About the Book

My Sweet Friend cover

A stand-alone novella from the author of Manipulated Lives

A perfect friend … or a perfect impostor?

Alexa is an energetic and charismatic professional and the new member of a Parisian PR company where she quickly befriends her colleagues Rosie and Jack. She brings a much-needed breath of fresh air into the office and ambitiously throws herself into her new job and friendships.

But is Alexa all she claims to be?

As her life intertwines with Rosie and Jack’s, they must all decide what separates truth from fiction. Will the stories that unfold unite or divide them? Can first impressions ever be trusted?

In this original novella, H.A. Leuschel evokes the powerful hold of appearances and what a person is prepared to do to keep up the facade. If you like thought-provoking and compelling reads with intriguing characters, My Sweet Friend is for you.

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Purchase on Amazon

 

Excerpt from My Sweet Friend

CHAPTER 1
Alexa, Biarritz
Monday, September 18

I breathed a sigh of relief as the sea air ruffled my hair, and then slipped on a pair of large-framed sunglasses in an attempt to hide the dark shadows under my eyes. They were the result of many long working hours; weeks and months of relentless efforts to live up to the high expectations at work and the desperate struggle to always stay on top of my game.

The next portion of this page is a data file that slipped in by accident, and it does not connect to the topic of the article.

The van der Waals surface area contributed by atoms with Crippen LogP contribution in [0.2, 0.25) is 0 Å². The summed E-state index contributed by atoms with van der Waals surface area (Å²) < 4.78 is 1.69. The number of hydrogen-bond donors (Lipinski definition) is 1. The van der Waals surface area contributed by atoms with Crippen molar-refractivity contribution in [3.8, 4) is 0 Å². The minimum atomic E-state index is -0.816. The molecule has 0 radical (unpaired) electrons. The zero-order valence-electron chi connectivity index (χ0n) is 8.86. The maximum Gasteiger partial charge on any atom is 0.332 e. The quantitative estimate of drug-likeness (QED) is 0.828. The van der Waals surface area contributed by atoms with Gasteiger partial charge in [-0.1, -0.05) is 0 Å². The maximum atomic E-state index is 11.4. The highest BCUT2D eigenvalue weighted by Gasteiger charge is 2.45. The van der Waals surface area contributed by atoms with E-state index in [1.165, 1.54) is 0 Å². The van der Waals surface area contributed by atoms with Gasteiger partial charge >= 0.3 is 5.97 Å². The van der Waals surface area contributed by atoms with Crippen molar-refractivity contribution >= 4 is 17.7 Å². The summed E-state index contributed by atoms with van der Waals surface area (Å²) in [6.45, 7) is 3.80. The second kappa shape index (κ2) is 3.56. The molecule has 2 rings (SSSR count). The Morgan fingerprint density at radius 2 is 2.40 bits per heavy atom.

Here, no one knew me. No one would judge me for skipping my usually elaborate make-up routine. No one would notice that I’d chosen unremarkable outfits on purpose to blend into the crowd, and had donned a pair of comfortable sandals instead of the achingly-high heels that complemented my typically carefully selected office clothes. If I’d learned one thing over the years, it was the fact that both immaculate looks and controlled behaviour could go a long way towards influencing people’s impressions of me.

I swatted a fly away from my calf which then tickled my neck and, after a few moments, returned to my knee. I sniggered about the analogy – I felt somewhat like a fly myself: swatted, and in danger of being crushed whenever I made a mistake. The corporate world was ruthless, especially in the competitive field of sales and marketing where I belonged. It was an area I’d come to love and hate in equal measure over the last ten years, the high point being that it allowed me to move to exciting and trendy places such as Paris, my latest stop in a long string of jobs.

The cappuccino in front of me emitted a delicious aroma. I picked up the spoon and mixed the white fluffy top which was sprinkled with chocolate powder, into the dark strong coffee. It had been a while since I’d had the leisure to sit on a beach café’s terrace, lick sweet white foam off my lips, and watch the world go by.

I slipped an elastic band off my wrist, pulled my long blonde mane into a ponytail and then, in a few swift moves, lifted the hair into a loose bun at the top of my head. The hot coffee warmed me from within and sweat trickled down my back.